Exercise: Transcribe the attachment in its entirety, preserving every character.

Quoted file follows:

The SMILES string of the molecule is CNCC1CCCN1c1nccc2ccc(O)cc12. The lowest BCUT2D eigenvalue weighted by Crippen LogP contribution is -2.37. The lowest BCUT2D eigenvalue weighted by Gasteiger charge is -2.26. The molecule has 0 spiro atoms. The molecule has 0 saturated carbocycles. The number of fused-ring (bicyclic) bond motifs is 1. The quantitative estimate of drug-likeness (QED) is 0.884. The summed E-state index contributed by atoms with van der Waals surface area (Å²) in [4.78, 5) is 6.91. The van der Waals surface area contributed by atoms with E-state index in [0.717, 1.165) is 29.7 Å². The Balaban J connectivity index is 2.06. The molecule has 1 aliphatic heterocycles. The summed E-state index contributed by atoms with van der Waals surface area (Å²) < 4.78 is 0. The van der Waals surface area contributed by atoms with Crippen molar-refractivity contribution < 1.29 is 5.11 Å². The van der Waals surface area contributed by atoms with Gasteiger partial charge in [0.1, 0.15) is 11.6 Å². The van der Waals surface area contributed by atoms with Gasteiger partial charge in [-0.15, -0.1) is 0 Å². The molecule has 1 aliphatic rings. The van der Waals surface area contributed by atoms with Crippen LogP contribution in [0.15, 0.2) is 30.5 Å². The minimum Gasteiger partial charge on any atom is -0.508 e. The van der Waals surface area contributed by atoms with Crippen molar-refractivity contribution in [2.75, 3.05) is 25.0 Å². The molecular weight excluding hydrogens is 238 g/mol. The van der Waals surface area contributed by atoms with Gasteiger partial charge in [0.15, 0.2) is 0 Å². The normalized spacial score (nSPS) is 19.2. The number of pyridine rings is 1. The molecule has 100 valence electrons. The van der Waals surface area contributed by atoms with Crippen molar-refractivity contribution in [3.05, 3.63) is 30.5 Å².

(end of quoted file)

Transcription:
The SMILES string of the molecule is CNCC1CCCN1c1nccc2ccc(O)cc12. The lowest BCUT2D eigenvalue weighted by Crippen LogP contribution is -2.37. The lowest BCUT2D eigenvalue weighted by Gasteiger charge is -2.26. The molecule has 0 spiro atoms. The molecule has 0 saturated carbocycles. The number of fused-ring (bicyclic) bond motifs is 1. The quantitative estimate of drug-likeness (QED) is 0.884. The summed E-state index contributed by atoms with van der Waals surface area (Å²) in [4.78, 5) is 6.91. The van der Waals surface area contributed by atoms with E-state index in [0.717, 1.165) is 29.7 Å². The Balaban J connectivity index is 2.06. The molecule has 1 aliphatic heterocycles. The summed E-state index contributed by atoms with van der Waals surface area (Å²) < 4.78 is 0. The van der Waals surface area contributed by atoms with Crippen molar-refractivity contribution < 1.29 is 5.11 Å². The van der Waals surface area contributed by atoms with Gasteiger partial charge in [0.1, 0.15) is 11.6 Å². The van der Waals surface area contributed by atoms with Gasteiger partial charge in [-0.15, -0.1) is 0 Å². The molecule has 1 aliphatic rings. The van der Waals surface area contributed by atoms with Crippen LogP contribution in [0.15, 0.2) is 30.5 Å². The minimum Gasteiger partial charge on any atom is -0.508 e. The van der Waals surface area contributed by atoms with Crippen molar-refractivity contribution in [2.75, 3.05) is 25.0 Å². The molecular weight excluding hydrogens is 238 g/mol. The van der Waals surface area contributed by atoms with Gasteiger partial charge in [0.15, 0.2) is 0 Å². The normalized spacial score (nSPS) is 19.2. The number of pyridine rings is 1. The molecule has 100 valence electrons. The van der Waals surface area contributed by atoms with Crippen molar-refractivity contribution in [3.05, 3.63) is 30.5 Å².